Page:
Each unit has a sleeping space and a shower, sink and toilet in what Alison enthuses is an excellent design. “When I faced the challenge of designing something that qualified as a single dwelling using three separate units, I knew I had to hire a good architect. We came up with the pinwheel layout, with the containers end-to-end in a square, that you can see clearly in the great photographs PEC Aerial took.” Her architect had other fantastic ideas, but they were expensive, and after the unexpected extra cost of decking, roof and a fourth container, Alison wisely chose to keep things simple, and it works. 

THE CONTAINERS

After a frustrating online search that threw up lots of container concepts but not a single seller that actually built with containers, she was lucky to stumble upon Storstac in Etobicoke quite by chance driving by their facility. The company sells and modifies shipping containers. “They could have done the whole job for me,” she says. “But having to unite them the way we did, it was more economical to do everything possible on-site in The County.” The containers arrived in June 2018, just big steel shells with windows and doors cut out and framed in steel, ready for local contractors to finish them. The windows are huge and can open. “You honestly feel as if you are outdoors,” she says. “You can wake up and appreciate the beauty of nature all around you, or look at the stars from the comfort of your bed.”

THE MILLION DOLLAR QUESTION: Is it cheaper to re-purpose a container than build from scratch? Alison laughs. “Not in my case. You can buy a container for $1,000, but be warned – older containers can become bio-hazards (just imagine containers being shipped all around the world with unknown products for years is not something you want to sleep in). I chose to spend more for Single Use containers that make one trip from somewhere like Asia, deliver their goods and are sold. If you’re just using them for storage that’s one thing, but if you plan to live in them and breathe the air in them, go for single use.” Alison insulated with spray foam and rejected a simple cement slab foundation in favour of screw or helical piles that raised the containers two or three feet off the ground. “That gave the room for the infrastructure of the deck and connections for the well, septic, electric and gas. I did look at specially engineered concrete pads, but that would have cost double.”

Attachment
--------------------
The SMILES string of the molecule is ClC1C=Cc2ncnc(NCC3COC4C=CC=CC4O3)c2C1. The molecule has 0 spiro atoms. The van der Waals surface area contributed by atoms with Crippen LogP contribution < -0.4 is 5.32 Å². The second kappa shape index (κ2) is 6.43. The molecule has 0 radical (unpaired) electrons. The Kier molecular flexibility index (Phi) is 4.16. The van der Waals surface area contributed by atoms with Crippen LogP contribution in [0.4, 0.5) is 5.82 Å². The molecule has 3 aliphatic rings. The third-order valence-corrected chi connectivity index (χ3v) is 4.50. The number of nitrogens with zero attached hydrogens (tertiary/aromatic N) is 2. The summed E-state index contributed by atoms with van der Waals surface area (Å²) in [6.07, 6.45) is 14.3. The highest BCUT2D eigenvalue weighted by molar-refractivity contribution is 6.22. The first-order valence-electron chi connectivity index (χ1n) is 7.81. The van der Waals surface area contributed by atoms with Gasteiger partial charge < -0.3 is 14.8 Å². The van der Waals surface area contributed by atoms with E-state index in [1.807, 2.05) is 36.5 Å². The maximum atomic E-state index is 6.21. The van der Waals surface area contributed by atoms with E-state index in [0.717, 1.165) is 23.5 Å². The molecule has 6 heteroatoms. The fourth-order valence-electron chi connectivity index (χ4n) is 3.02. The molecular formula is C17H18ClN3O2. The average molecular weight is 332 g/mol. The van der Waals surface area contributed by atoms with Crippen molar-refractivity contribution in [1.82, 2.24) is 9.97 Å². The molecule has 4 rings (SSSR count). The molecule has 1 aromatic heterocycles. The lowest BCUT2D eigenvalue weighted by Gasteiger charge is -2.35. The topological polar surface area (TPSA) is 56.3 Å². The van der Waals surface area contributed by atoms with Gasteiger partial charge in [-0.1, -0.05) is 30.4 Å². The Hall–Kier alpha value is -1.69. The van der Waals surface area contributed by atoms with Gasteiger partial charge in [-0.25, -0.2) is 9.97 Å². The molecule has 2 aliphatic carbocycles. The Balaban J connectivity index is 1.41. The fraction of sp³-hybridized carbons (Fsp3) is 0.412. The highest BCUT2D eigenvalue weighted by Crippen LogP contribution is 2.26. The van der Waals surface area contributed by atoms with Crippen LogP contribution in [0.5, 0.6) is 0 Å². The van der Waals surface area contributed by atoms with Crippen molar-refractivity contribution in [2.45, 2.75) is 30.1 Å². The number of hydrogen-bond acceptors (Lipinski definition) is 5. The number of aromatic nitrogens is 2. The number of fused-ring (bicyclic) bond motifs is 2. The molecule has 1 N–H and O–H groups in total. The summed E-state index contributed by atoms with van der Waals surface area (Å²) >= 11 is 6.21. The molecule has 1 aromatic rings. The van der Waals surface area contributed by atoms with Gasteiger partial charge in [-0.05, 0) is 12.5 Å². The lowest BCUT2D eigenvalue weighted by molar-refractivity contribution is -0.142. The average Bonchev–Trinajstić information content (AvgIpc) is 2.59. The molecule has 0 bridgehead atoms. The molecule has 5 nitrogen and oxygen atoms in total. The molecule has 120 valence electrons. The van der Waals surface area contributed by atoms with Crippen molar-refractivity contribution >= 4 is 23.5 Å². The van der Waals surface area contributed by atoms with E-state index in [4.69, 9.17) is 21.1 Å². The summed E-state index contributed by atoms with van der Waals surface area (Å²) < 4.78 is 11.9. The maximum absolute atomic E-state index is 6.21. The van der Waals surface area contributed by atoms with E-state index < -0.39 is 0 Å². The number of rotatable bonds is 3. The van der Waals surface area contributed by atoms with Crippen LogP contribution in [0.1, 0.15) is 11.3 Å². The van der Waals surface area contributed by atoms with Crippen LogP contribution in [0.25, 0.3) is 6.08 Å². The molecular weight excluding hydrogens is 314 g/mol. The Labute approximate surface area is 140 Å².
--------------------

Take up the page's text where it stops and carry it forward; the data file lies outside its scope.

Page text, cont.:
CONFORMING TO CODE: 

Alison’s project was far from a traditional build, but it was inspected as rigorously, if not more so. Fortunately, the building inspectors had her official plans to refer to which had been approved by The County. But even elements that did not need to conform to code, like the barn doors and pergola roof, came under close scrutiny as these were the elements that made her guest accommodation that single dwelling her zoning demands.

THE CONTRACTOR AND THE BARN

Dave Turnbull of Structural Technology was her general contractor, recommended by the previous owners, and Alison says he’s worth every penny. “Dave has great connections to local trades which is invaluable. It can be tough to get trades with all the development going on right now. I swear if I was to do it all over again, I’d be a carpenter or electrician in The County!” Dave will be back onsite soon, because Alison has big plans for the barn. “I’ve done a lot of event planning. I know a great venue when I see it. There are plenty of good spaces in The County for big events and I prefer to do smaller things. Harvest dinners, intimate weddings, maybe just the rehearsal dinner or the day after wedding brunch. I want to make regular use of the barn, too. Maybe yoga in the loft, or workshops. I have health practitioner friends who could stay with me in the house and bring six guests, if they didn’t mind sharing a bed!” Alison knows noise is the biggest concern with hospitality operations. “I respect my neighbours and would never want to inconvenience them. It’s important for me to live in peace, and, besides, one of the biggest attractions of this property is the peace and quiet,” she pauses. “And stargazing! That’s my favourite.”

ADVICE & FUTURE PLANS

Alison knew her project would be costly but she says it’s worth it. “Sophiasburgh was the perfect place for me. Now I’m promoting it to everyone as the “Sweet Spot of The County”,  she laughs. “I joined the Sophiasburgh Recreation Committee. I want to help put this area on the radar. It’s under-developed and unique and beautiful to drive and explore. There are all sorts of entrepreneurs here.” Alison wants to contribute to her community, and lending her marketing expertise is one way to do it. “I currently help my neighbour who manages the PEC Barn Quilt Trail by updating her website, and I’m happy to volunteer for things. When I’m set up and settled and have made the transition from building to hosting, I may do some marketing consulting. That will fit well with running The Acres, because local businesses – and me – will all be busy in the high season and then ready to work on marketing in the slow times.” Smart, positive, flexible. Alison will do just fine in The County.